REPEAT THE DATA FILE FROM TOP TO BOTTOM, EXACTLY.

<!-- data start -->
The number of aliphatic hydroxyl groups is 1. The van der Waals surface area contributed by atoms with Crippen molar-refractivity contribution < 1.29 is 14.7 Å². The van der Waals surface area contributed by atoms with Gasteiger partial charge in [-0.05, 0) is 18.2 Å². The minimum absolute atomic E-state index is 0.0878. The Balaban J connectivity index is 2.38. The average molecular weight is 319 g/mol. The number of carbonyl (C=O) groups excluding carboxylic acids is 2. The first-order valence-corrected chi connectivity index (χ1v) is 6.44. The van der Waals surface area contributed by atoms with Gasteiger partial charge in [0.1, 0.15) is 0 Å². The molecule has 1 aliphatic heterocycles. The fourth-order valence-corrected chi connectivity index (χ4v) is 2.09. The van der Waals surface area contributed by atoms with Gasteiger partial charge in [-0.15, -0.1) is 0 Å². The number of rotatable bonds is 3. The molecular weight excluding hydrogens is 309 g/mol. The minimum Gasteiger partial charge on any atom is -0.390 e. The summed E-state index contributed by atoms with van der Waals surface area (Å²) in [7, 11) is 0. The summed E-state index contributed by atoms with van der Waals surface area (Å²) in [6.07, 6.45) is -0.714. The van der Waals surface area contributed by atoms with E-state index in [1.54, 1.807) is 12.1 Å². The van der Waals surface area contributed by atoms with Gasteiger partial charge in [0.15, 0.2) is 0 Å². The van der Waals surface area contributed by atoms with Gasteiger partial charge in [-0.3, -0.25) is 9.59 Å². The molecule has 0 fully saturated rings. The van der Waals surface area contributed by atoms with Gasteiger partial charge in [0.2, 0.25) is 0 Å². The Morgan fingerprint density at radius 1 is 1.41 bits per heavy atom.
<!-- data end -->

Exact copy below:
The number of aliphatic hydroxyl groups is 1. The van der Waals surface area contributed by atoms with Crippen molar-refractivity contribution < 1.29 is 14.7 Å². The van der Waals surface area contributed by atoms with Gasteiger partial charge in [-0.05, 0) is 18.2 Å². The minimum absolute atomic E-state index is 0.0878. The Balaban J connectivity index is 2.38. The average molecular weight is 319 g/mol. The number of carbonyl (C=O) groups excluding carboxylic acids is 2. The first-order valence-corrected chi connectivity index (χ1v) is 6.44. The van der Waals surface area contributed by atoms with Gasteiger partial charge in [0.1, 0.15) is 0 Å². The molecule has 1 aliphatic heterocycles. The fourth-order valence-corrected chi connectivity index (χ4v) is 2.09. The van der Waals surface area contributed by atoms with Gasteiger partial charge in [-0.15, -0.1) is 0 Å². The number of rotatable bonds is 3. The molecular weight excluding hydrogens is 309 g/mol. The minimum Gasteiger partial charge on any atom is -0.390 e. The summed E-state index contributed by atoms with van der Waals surface area (Å²) in [7, 11) is 0. The summed E-state index contributed by atoms with van der Waals surface area (Å²) in [6.07, 6.45) is -0.714. The van der Waals surface area contributed by atoms with E-state index in [1.54, 1.807) is 12.1 Å². The van der Waals surface area contributed by atoms with Gasteiger partial charge in [0.15, 0.2) is 0 Å². The van der Waals surface area contributed by atoms with Gasteiger partial charge in [-0.3, -0.25) is 9.59 Å². The molecule has 0 fully saturated rings. The van der Waals surface area contributed by atoms with Gasteiger partial charge in [0.2, 0.25) is 0 Å². The Morgan fingerprint density at radius 1 is 1.41 bits per heavy atom.